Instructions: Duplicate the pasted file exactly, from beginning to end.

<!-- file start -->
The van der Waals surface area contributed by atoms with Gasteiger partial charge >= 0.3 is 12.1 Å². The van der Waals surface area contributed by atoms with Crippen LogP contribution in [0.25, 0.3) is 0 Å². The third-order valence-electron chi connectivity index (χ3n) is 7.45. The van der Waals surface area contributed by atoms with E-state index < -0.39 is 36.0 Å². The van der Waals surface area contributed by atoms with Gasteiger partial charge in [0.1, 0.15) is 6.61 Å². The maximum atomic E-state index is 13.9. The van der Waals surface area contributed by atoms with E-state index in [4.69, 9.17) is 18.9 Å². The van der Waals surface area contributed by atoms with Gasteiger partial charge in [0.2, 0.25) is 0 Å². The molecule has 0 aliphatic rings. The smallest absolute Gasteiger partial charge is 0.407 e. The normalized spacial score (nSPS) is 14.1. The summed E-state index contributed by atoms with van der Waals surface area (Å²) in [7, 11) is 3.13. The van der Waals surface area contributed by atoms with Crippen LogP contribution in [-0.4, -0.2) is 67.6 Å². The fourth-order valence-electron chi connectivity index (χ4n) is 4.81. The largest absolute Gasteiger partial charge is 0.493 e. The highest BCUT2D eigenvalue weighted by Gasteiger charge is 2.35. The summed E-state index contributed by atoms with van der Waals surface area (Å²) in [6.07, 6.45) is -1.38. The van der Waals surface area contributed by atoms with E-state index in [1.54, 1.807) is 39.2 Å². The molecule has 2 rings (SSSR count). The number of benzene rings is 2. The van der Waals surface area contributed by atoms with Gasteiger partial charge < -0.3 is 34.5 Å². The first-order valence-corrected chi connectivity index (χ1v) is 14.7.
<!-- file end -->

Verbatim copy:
The van der Waals surface area contributed by atoms with Gasteiger partial charge >= 0.3 is 12.1 Å². The van der Waals surface area contributed by atoms with Crippen LogP contribution in [0.25, 0.3) is 0 Å². The third-order valence-electron chi connectivity index (χ3n) is 7.45. The van der Waals surface area contributed by atoms with E-state index < -0.39 is 36.0 Å². The van der Waals surface area contributed by atoms with Gasteiger partial charge in [0.1, 0.15) is 6.61 Å². The maximum atomic E-state index is 13.9. The van der Waals surface area contributed by atoms with E-state index in [4.69, 9.17) is 18.9 Å². The van der Waals surface area contributed by atoms with Gasteiger partial charge in [0.2, 0.25) is 0 Å². The molecule has 0 aliphatic rings. The smallest absolute Gasteiger partial charge is 0.407 e. The normalized spacial score (nSPS) is 14.1. The summed E-state index contributed by atoms with van der Waals surface area (Å²) in [7, 11) is 3.13. The van der Waals surface area contributed by atoms with Crippen LogP contribution in [-0.4, -0.2) is 67.6 Å². The fourth-order valence-electron chi connectivity index (χ4n) is 4.81. The largest absolute Gasteiger partial charge is 0.493 e. The highest BCUT2D eigenvalue weighted by Gasteiger charge is 2.35. The summed E-state index contributed by atoms with van der Waals surface area (Å²) in [6.07, 6.45) is -1.38. The van der Waals surface area contributed by atoms with E-state index in [1.54, 1.807) is 39.2 Å². The molecule has 2 rings (SSSR count). The number of benzene rings is 2. The van der Waals surface area contributed by atoms with Gasteiger partial charge < -0.3 is 34.5 Å². The first-order valence-corrected chi connectivity index (χ1v) is 14.7.